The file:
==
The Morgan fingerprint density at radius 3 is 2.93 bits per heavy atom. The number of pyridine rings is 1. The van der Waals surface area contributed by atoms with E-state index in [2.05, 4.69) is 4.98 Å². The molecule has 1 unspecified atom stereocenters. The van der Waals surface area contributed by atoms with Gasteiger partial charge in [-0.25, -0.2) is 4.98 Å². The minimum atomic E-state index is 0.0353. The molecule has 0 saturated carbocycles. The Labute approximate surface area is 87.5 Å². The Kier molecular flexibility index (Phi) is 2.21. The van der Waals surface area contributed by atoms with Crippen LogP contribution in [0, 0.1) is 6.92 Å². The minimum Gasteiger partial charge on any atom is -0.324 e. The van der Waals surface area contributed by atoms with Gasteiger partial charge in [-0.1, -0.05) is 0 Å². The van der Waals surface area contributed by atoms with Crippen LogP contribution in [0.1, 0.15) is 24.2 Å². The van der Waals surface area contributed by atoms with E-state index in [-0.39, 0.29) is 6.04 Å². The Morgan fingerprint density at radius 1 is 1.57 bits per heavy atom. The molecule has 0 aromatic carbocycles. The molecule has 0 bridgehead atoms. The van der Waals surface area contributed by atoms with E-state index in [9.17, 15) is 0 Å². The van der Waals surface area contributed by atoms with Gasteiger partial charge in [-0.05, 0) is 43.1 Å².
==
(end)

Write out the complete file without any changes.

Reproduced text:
The Morgan fingerprint density at radius 3 is 2.93 bits per heavy atom. The number of pyridine rings is 1. The van der Waals surface area contributed by atoms with E-state index in [2.05, 4.69) is 4.98 Å². The molecule has 1 unspecified atom stereocenters. The van der Waals surface area contributed by atoms with Gasteiger partial charge in [-0.25, -0.2) is 4.98 Å². The minimum atomic E-state index is 0.0353. The molecule has 0 saturated carbocycles. The Labute approximate surface area is 87.5 Å². The Kier molecular flexibility index (Phi) is 2.21. The van der Waals surface area contributed by atoms with Crippen LogP contribution in [0, 0.1) is 6.92 Å². The minimum Gasteiger partial charge on any atom is -0.324 e. The van der Waals surface area contributed by atoms with Gasteiger partial charge in [-0.1, -0.05) is 0 Å². The van der Waals surface area contributed by atoms with Crippen LogP contribution in [0.1, 0.15) is 24.2 Å². The van der Waals surface area contributed by atoms with E-state index in [-0.39, 0.29) is 6.04 Å². The Morgan fingerprint density at radius 1 is 1.57 bits per heavy atom. The molecule has 0 aromatic carbocycles. The molecule has 0 bridgehead atoms. The van der Waals surface area contributed by atoms with E-state index in [9.17, 15) is 0 Å². The van der Waals surface area contributed by atoms with Gasteiger partial charge in [-0.05, 0) is 43.1 Å².